Who Will the Falcons Select in 2017?


by Michael Chastain – just “lil ole” me

It is that time of year again with no football on the gridiron. The initial phase of free agency has come and gone with excitement for some and disappointment for others. Most have now turned their attention to the upcoming draft. What prospects do we like? What holes need to be filled? What positions can be improved? What are our priorities going to be on Draft weekend? Can we find a late round gem like RB Terrell Davis (6th rd Broncos), WR Dwight Clark (10th rd 49ers), DL Richard Dent (8th rd Bears), and TE Shannon Sharpe (7th rd Broncos)? These are all questions the NFL front offices and coaching staffs are scurrying to find the answers to in the short time remaining before that last weekend in April. There are many of us in fandom who are doing the same thing, but we aren’t getting paid. We do it for the love of the game and the devotion to our team. With the hopes that the players we like are drafted by our team and perform beyond expectations.

There are numerous variables that come into play on draft weekend. Who was scouted? What does the video show? What needs are going to be prioritized? Who are other teams selecting? What are the options for moving up or down in the draft? The list goes on and on. Up until the 72 hours of drafting we get to have fun with all the possibilities! What will Dan Quinn and company do when the Falcons are on the clock? In guesstomating the future one should always consider the past. This will be Coach Quinn’s 3rd draft as a head coach. Let’s review the previous two.

Round  | Proj. Round | xxxxxxx2015xxxxxxxx | Proj. Round | xxxxxxx2016xxxxxxx|

1xxxxxxxxxxx1xxxxxxxxDE – Vic Beasleyxxxxxxxx1–2xxxxxxxS – Kenu Neal
2xxxxxxxxxxx2xxxxxxxxCB – Jalen Collinsxxxxxxxx2xxxxxxxxLB – Deion Jones
3xxxxxxxxxxx2xxxxxxxxRB – Tevin Colemanxxxxx2-3xxxxxxxTE – Austin Hooper
4xxxxxxxxxx3-4xxxxxxxWR – Justin Hardyxxxxxxx5-6xxxxxxxLB – Devondre Campbell
5xxxxxxxxxxx2xxxxxxxxDT – Grady Jarrett
6xxxxxxxxxxxxxxxxxxxxxxxxxxxxxxxxxxxxxxxxxUDRFAxxxxxOG – Wes Schweitzer
7xxxxxxxxUDRFAxxxxxxT– Jake RodgersxxxxxxxUDRFAxxxxxWR – Devin Fuller
7xxxxxxxxUDRFAxxxxxxS – Akeem King
Needsxxxxxx           xxxxxLB,TE,OL,RBxxxxxxxxxxxxxxxxxxxxxDL,LB,TE,S,OL

The first round selections from the past two drafts have both been defensive players that started immediately. The second round selections were also defensive players. Collins only started two games his rookie season, but played in all sixteen games. He started six of the eight games he played in this year after returning from being suspended. Jones started thirteen of the fifteen games this year and showed improvement throughout the season. The third round selections from both years were offensive players. When Dan Quinn was hired as the Head Coach he made a statement to the effect that he was going to let the Offensive Coordinator run the offense. Offensive draft selections included? Tevin Coleman was slated to be the starting running back in 2015 until he was injured and Freeman took the job with a vengeance. Hooper was slowly worked into the offense this past year and should be a solid tight end for the future. The fourth round went to the offense in 2015 and defense in 2016. Hardy is a part of the offensive game plan, but he has yet to step up to be more than a spot starter (4 starts in 25 games). Campbell stepped in on the defense and started ten of eleven games his rookie season. The only fifth round selection the past two years was Defensive Tackle Grady Jarrett. He started two of fifteen games his rookie season and fourteen of sixteen games this past season. Grady showed how disruptive he could be racking up three sacks against Tom Brady in the “Blew-it Bowl”. The only sixth round pick went to the offense in 2016 with the selection of Guard Wes Schweitzer. He did not see action in any regular or post season games. He will compete for the starting Right Guard position for the upcoming season. There have been three seventh round selections with one going to the offense each year and the second selection going to the defense in 2015. It could be argued that Devin Fuller was drafted to be the return man on kickoffs and punts, but he was placed on injured reserve early his rookie season. Offensive Tackle Jake Rodgers did not make the team in 2015 and was signed to a futures/reserves contract with Carolina in January. Akeem King was showing progress this past preseason as a defensive back before being placed on injured reserve. He played in five games his rookie season.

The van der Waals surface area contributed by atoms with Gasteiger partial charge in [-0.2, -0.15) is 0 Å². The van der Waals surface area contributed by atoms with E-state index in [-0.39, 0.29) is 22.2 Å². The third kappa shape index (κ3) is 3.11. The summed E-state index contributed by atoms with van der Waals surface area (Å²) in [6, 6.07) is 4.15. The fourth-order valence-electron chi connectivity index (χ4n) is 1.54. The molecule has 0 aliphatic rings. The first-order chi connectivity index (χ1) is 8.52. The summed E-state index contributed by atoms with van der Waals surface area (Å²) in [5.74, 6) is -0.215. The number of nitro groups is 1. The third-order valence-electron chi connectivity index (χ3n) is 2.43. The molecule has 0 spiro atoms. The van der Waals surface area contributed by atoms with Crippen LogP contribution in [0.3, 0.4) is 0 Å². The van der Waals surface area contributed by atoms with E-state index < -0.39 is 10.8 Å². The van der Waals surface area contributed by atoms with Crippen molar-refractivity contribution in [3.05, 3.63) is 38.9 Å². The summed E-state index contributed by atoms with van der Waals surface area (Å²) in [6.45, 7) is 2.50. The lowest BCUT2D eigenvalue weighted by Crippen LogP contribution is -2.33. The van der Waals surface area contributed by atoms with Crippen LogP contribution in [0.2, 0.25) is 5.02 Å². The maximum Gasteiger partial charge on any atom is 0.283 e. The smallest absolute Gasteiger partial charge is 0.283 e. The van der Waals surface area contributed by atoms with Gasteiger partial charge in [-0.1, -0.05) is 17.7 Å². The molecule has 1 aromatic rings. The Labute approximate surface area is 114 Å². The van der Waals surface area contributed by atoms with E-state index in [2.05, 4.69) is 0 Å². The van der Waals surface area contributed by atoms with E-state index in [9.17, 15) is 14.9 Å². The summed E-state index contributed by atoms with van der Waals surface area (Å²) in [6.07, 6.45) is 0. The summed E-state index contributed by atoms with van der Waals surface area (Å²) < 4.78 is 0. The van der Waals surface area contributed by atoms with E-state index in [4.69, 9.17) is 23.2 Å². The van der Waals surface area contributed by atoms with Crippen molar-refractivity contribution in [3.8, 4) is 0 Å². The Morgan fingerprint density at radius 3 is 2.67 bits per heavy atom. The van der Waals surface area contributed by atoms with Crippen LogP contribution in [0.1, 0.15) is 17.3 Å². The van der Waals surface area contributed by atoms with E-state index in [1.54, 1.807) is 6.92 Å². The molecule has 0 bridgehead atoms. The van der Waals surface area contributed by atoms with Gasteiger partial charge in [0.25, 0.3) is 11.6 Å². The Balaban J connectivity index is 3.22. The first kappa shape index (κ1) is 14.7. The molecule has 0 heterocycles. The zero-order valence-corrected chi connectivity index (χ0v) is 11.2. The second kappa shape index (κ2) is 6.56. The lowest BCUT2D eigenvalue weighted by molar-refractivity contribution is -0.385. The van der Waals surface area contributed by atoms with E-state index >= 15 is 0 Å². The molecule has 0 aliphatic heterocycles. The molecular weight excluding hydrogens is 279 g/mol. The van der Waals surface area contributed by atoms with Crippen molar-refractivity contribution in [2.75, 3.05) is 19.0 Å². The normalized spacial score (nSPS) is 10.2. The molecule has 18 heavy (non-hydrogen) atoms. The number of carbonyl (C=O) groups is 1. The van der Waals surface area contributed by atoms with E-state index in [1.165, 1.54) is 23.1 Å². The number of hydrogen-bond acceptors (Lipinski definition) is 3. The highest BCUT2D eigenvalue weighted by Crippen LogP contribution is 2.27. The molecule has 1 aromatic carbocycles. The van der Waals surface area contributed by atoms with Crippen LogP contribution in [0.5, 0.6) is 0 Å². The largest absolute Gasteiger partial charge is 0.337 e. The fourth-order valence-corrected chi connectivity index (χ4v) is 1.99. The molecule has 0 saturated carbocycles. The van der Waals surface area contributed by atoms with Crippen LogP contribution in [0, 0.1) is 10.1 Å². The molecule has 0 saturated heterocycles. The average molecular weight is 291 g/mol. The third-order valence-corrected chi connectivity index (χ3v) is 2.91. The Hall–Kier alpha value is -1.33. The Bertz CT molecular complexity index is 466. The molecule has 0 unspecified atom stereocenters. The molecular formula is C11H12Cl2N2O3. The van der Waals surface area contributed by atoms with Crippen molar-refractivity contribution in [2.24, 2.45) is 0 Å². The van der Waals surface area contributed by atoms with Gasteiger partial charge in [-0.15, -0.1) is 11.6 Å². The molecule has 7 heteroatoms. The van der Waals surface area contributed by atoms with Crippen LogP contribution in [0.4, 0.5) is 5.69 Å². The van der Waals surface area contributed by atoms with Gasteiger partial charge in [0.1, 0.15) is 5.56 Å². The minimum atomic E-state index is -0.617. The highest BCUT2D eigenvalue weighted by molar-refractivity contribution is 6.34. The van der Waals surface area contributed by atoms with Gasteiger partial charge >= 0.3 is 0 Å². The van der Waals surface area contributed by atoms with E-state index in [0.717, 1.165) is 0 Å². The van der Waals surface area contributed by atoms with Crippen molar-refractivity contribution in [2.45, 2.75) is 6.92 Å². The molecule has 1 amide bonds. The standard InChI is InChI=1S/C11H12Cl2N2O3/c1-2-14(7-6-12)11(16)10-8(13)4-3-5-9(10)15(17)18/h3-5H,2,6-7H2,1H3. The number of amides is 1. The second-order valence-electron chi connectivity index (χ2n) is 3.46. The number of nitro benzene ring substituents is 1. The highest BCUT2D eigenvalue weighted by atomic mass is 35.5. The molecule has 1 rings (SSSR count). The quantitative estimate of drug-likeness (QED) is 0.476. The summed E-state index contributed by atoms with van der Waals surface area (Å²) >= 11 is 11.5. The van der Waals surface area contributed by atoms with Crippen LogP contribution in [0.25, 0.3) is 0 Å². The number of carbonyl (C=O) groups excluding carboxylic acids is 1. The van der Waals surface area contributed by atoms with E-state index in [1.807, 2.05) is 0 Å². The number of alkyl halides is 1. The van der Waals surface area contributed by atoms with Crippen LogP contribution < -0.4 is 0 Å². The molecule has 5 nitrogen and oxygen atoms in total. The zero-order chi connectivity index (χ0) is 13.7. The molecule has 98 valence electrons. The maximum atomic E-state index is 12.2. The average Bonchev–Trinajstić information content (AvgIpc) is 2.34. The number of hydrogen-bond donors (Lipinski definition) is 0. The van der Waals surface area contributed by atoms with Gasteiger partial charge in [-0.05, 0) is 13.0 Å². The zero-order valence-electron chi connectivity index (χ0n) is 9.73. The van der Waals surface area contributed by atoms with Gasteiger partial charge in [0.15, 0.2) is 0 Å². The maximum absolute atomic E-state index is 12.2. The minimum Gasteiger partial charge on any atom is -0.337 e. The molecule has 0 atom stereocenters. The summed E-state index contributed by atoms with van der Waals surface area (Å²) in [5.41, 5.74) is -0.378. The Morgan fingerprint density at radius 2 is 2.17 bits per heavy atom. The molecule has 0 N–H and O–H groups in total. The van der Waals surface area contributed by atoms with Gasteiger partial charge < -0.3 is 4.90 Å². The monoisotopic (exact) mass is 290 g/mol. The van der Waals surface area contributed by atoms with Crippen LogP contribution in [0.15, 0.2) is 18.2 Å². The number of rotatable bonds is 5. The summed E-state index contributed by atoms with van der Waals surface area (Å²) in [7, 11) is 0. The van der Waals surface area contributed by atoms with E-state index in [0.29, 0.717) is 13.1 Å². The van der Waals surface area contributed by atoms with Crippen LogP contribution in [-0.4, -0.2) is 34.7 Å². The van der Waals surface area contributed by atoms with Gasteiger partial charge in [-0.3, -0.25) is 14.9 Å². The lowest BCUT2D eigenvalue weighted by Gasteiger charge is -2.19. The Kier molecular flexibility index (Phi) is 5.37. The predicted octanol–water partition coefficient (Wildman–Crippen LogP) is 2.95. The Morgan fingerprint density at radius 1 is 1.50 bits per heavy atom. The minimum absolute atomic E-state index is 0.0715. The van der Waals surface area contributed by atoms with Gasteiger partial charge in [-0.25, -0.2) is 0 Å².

“Will the Falcons trade down?”

Here are some things that can be gleaned from all that information. The defensive draft picks have had much better production than the offensive draft picks. Even if only the third, fourth, and fifth round selections are measured against each other the production still swings heavily to the defense. If Coach Quinn has the final say on defensive draft picks does he give the final “ok” on the offensive draft picks to the offensive coordinator? The past two drafts have seen six of the eleven starting positions on defense get younger. The offensive draft picks have contributed, but have only developed into spot starters. So the team is either drafting better players on defense or doing a better job developing the defensive players drafted. Unlike previous years Coach Quinn has not doubled up on draft picks with the hope that one of them will pan out. Another positive from the past two drafts is that there is only one player out of the thirteen drafted that is no longer on the team. These are major changes from the previous coaching regime.

Refer back to the chart above. The bottom of the draft chart shows draft needs from the 2015 and 2016 drafts. These were taken from NFL.com. Notice that OL is listed as a draft need for both years, specifically interior offensive linemen. Both years the team drafted developmental linemen late on day three. Again this year interior offensive line is a need. Will it be addressed early in the draft or will the team again bring in an elder veteran to fill the gap for one more year? Also notice that where players are projected to be drafted are not always where they get drafted. Coach Quinn has shown that his is willing to make the obvious selection as well as “reach” for a player that he wants if that player will be off the board by the next time the team is on the clock. He made a great value pick with Grady Jarrett in 2015 during the fifth round when other teams did not like Jarrett’s size for the position he plays. This also shows that Quinn knows what he is looking for in a player and doesn’t care what the “talking heads” have to say. What will be interesting this year is when and who they select on the offensive side of the ball. Does Coach Sarkisian like the starters on offense or has he been politicking for improvements at various positions on his side of the ball. Maybe players that will better fit his style of play.